What does the GelCount do?
The GelCount is a combined hardware and software platform which images multi-well plates, Petri dishes, or T-25 flasks arising from tumor colony forming assays. Image processing yields colony counts and additional parameters such as colony size distributions, all of which can be simply uploaded into Microsoft Excel.
What makes the GelCount unique?
GelCount is the only imaging system created specifically for the objective and reproducible detection, counting and analysis of mammalian cell colonies in semi-solid media or suspension, an otherwise long and tedious procedure carried out under a microscope.
How does the GelCount work?
The GelCount combines cutting-edge, high depth-of-field, high-resolution scanning hardware with a software-controlled sample loading mechanism that automatically sends images of colony samples to the PC through a USB-2. Image processing occurs via proprietary software residing on any PC that has the powerful, ‘CHARM’-based algorithm software.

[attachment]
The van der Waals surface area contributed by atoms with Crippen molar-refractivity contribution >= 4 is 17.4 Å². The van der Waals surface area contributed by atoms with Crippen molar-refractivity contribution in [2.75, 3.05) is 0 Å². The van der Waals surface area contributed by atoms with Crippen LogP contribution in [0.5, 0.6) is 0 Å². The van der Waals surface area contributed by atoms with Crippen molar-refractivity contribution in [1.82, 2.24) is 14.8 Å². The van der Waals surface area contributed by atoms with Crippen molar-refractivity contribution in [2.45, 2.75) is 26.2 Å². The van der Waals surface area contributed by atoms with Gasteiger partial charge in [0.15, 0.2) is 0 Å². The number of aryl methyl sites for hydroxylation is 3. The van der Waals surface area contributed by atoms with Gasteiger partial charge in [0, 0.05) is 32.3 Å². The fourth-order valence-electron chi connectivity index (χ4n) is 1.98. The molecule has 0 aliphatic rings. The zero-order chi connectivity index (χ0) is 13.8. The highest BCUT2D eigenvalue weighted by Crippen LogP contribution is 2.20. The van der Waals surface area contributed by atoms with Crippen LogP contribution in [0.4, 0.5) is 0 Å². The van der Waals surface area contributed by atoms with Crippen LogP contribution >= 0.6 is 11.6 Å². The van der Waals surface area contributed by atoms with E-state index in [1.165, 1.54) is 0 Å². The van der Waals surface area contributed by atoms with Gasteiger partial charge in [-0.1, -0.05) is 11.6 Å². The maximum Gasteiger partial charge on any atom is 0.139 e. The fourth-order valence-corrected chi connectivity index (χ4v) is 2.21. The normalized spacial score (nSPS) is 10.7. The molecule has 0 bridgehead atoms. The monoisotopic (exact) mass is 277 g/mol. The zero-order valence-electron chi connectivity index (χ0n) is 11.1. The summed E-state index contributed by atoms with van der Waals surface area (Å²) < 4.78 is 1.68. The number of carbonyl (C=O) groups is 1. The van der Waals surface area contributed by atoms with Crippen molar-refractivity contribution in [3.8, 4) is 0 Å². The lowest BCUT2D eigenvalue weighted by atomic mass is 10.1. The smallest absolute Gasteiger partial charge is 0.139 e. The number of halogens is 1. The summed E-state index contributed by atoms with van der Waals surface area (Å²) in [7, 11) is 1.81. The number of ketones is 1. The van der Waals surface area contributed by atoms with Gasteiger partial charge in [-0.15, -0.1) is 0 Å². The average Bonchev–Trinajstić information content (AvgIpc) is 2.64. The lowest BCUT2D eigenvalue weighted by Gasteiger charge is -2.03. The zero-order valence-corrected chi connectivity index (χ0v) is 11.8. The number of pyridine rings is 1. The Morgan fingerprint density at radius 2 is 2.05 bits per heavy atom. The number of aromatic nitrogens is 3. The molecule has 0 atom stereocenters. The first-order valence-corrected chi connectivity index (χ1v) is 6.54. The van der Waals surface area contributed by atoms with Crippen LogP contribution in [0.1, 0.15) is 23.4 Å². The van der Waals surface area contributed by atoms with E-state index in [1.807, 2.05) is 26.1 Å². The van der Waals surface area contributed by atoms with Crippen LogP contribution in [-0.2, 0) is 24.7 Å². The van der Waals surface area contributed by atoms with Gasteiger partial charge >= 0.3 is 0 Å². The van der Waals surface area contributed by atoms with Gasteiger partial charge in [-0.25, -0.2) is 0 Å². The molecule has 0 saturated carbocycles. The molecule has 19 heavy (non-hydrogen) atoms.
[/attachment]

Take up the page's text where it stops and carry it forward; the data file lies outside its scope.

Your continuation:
What are the applications for the GelCount?
The GelCount is of interest to cancer researchers who employ the colony forming assay to measure the efficacy of anti-cancer drugs and other treatment regimes on cells. Other applications for the GelCount could include the cell proliferation assay, the invasion assay and bacterial and yeast colony counting studies.
Can the GelCount be used for CFU / BFU stem cell colony counting?
No. GelCount will not dependably detect highly diffuse colonies (i.e. CFU-G/M colonies) or highly irregular colonies (i.e. BFU-E colonies). The ‘CHARM’ algorithm was not made for colony counting based on colony morphology.
Is the GelCount suited to count adherent, stained colonies?
Yes! The GelCount is well suited to imaging and accurately process stained, adherent cell colonies within multi-well plates, Petri dishes or T-25 flasks.
Do colonies in semi-solid media, or spheroids in suspension need to be stained?